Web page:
More reports about arrested nurses in Papua

[More reports about arrest of medical personnel in Jayapura]

JUBI 16 March 2011

The National Union of Indonesian Nurses has called on the police in the
province of Papua to release the eight nurses who work at the Jayapura Dok II General Hospital. The chairman of the organisation, Marthen Sagrim, said that failure to release the eight would create many problems.

He said that at the very least, they should not be held for long but the
best would be for all of them to be released quickly. ‘I can say for
certain that the strike that is going on will have serious repercussions
for everyone.’

He went on to say that his organisation had been in contact with nurses who are now on strike to ask them to return to their duties while waiting for the incentive payment to be paid. He said that a meeting that had been held at a hotel in Jayapura on Monday this week and had taken a number of decisions and nurses had returned to their duties on Tuesday, yet even so, there was this unexpected news about the eight arrests. ‘This simply does not make sense,’ he said. ‘These cases should be processed immediately and the people freed.’

He also said that he had made contact with all sides for a quick
solution to the problem, including with the criminal investigation unit
of the police and the DPRP, the Papuan Provincial Assembly.


JUBI 15 March 2011

It was the demand for the payment of the incentive fee to nurses at Dok II Hospital that led to a strike by a number of nurses, after which
eight of the nurses were arrested by the local police. The arrests took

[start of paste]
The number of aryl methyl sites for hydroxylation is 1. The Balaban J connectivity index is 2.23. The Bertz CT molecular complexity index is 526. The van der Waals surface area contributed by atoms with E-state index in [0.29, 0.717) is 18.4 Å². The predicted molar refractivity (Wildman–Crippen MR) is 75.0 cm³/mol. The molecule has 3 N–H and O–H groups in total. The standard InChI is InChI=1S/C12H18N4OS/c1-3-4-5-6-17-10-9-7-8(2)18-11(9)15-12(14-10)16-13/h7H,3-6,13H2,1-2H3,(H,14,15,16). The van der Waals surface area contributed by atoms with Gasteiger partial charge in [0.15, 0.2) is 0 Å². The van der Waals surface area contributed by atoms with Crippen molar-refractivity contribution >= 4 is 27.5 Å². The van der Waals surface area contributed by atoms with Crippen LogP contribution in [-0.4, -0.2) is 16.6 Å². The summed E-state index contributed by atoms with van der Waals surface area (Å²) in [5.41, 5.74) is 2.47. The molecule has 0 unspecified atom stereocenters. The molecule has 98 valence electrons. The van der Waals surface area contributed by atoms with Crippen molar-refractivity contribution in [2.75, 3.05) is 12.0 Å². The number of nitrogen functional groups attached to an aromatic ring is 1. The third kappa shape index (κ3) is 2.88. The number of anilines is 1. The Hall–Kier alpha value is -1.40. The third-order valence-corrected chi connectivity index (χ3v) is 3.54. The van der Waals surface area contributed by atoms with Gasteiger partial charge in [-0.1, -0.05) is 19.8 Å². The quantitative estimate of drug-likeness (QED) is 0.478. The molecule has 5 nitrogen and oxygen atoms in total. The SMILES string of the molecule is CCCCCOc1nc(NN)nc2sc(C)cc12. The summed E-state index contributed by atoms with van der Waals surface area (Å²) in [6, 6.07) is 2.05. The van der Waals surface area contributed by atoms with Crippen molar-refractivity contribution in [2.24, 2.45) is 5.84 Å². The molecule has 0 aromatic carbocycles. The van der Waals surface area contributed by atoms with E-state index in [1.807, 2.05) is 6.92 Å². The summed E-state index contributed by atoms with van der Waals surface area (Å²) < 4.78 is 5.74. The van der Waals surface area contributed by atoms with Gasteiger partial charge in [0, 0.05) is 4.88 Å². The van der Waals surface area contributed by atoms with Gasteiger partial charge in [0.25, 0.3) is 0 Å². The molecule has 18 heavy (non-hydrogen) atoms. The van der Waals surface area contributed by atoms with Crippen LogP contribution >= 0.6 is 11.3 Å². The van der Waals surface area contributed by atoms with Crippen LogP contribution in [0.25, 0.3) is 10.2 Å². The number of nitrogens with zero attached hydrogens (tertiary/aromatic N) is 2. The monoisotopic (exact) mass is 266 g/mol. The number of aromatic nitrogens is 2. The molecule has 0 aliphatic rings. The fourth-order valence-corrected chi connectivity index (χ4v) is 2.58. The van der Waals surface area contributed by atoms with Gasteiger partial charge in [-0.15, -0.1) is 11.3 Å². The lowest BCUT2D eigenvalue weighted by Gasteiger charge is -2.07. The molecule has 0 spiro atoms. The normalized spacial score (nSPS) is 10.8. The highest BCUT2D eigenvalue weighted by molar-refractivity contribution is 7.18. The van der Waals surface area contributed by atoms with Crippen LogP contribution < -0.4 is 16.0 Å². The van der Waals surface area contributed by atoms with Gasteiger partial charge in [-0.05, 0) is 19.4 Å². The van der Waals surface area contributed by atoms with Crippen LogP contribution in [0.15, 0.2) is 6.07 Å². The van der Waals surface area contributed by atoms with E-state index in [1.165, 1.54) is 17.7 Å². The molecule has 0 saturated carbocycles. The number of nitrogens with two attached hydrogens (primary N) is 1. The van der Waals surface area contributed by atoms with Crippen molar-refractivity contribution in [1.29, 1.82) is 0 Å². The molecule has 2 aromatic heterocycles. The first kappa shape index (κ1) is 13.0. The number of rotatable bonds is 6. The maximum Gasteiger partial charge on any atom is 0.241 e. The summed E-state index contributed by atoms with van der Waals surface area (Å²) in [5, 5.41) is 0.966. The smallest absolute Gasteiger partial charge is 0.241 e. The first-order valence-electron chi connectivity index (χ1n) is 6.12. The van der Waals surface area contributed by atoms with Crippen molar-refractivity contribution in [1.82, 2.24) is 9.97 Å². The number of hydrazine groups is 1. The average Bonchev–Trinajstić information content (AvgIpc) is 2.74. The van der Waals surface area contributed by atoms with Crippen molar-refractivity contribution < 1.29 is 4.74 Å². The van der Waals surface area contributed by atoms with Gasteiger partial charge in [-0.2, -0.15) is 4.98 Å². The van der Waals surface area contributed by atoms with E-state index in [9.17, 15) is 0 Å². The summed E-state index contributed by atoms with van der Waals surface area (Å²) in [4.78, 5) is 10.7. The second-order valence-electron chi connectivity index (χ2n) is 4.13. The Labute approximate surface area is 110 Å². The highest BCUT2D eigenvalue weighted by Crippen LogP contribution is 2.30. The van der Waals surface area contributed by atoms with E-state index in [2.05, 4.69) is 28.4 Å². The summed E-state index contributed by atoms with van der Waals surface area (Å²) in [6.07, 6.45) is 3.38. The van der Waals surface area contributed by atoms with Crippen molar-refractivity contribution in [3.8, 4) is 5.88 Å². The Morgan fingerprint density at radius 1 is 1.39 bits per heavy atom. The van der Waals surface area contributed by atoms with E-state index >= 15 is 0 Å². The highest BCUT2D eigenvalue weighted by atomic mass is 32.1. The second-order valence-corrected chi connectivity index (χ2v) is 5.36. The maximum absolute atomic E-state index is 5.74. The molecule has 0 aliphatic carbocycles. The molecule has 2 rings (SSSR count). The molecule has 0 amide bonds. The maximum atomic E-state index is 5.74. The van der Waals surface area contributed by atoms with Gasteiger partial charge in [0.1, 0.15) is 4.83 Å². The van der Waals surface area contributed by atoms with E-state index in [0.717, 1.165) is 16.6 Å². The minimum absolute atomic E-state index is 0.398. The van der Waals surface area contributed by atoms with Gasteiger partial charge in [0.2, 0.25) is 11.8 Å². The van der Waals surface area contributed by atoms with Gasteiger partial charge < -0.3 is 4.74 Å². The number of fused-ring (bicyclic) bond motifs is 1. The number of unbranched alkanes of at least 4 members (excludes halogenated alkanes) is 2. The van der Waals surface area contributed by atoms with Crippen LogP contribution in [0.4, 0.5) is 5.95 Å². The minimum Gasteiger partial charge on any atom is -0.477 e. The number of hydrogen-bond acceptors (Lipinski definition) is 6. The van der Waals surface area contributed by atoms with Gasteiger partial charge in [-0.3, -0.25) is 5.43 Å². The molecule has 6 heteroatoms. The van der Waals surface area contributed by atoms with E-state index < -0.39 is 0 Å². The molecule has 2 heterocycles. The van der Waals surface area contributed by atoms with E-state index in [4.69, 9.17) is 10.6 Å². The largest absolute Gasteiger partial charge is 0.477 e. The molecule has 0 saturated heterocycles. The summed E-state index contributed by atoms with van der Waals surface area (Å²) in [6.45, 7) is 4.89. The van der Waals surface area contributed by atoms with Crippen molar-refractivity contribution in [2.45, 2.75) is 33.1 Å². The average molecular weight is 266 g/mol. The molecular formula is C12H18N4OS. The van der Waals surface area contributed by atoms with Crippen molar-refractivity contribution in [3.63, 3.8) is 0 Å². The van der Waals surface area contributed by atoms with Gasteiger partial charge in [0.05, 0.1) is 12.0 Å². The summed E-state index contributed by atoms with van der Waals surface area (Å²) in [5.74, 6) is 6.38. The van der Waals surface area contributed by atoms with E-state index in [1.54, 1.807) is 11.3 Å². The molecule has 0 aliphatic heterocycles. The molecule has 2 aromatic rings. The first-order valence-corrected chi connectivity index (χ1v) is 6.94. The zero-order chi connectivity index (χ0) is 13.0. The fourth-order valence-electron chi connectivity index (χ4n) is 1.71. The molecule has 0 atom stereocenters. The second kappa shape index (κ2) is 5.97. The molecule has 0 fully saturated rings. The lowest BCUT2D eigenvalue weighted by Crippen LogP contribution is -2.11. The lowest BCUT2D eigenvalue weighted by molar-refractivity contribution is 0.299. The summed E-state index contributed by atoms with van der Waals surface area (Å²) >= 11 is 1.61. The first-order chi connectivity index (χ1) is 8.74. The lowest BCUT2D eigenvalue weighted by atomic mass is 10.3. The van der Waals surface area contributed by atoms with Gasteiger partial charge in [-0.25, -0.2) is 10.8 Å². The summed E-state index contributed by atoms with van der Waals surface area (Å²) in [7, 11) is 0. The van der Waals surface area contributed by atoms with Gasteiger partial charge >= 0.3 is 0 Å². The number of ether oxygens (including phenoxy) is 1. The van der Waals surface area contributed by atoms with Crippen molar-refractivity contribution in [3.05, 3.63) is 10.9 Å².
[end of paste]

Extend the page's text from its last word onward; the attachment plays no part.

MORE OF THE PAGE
place on Monday this week and several hours later, dozens of nurses
went to police headquarters in Jayapura..

The arrested nurses are: Leni Ebe, Popi Maure, Lativa Rumkabu, Stefi
Siahaya, Yolanda Inauri, Menaim Anonggear and Delila Ataruri. [Only
seven names.]

Speaking on behalf of the arrested people, their lawyer, Anum Siregar
said that the police action in arresting them was excessive. People just came out to demand their right to be paid. The police action is
damaging for the whole community,’ she said.

She said that the demand should be properly resolved. What the police
have done is not right and will only complicate matters. Actions of
solidarity will only intensify.’

She said that this matter is not one for the police to handle but for
the government to solve.

The eight people are still in police custody and are undergoing
interrogation, but the police have made no comment about the case.

As previously reported, the provincial administration promised that
nurses would receive an incentive payment in 2010, and that the payment would be made in December 2010, but this did not happen.

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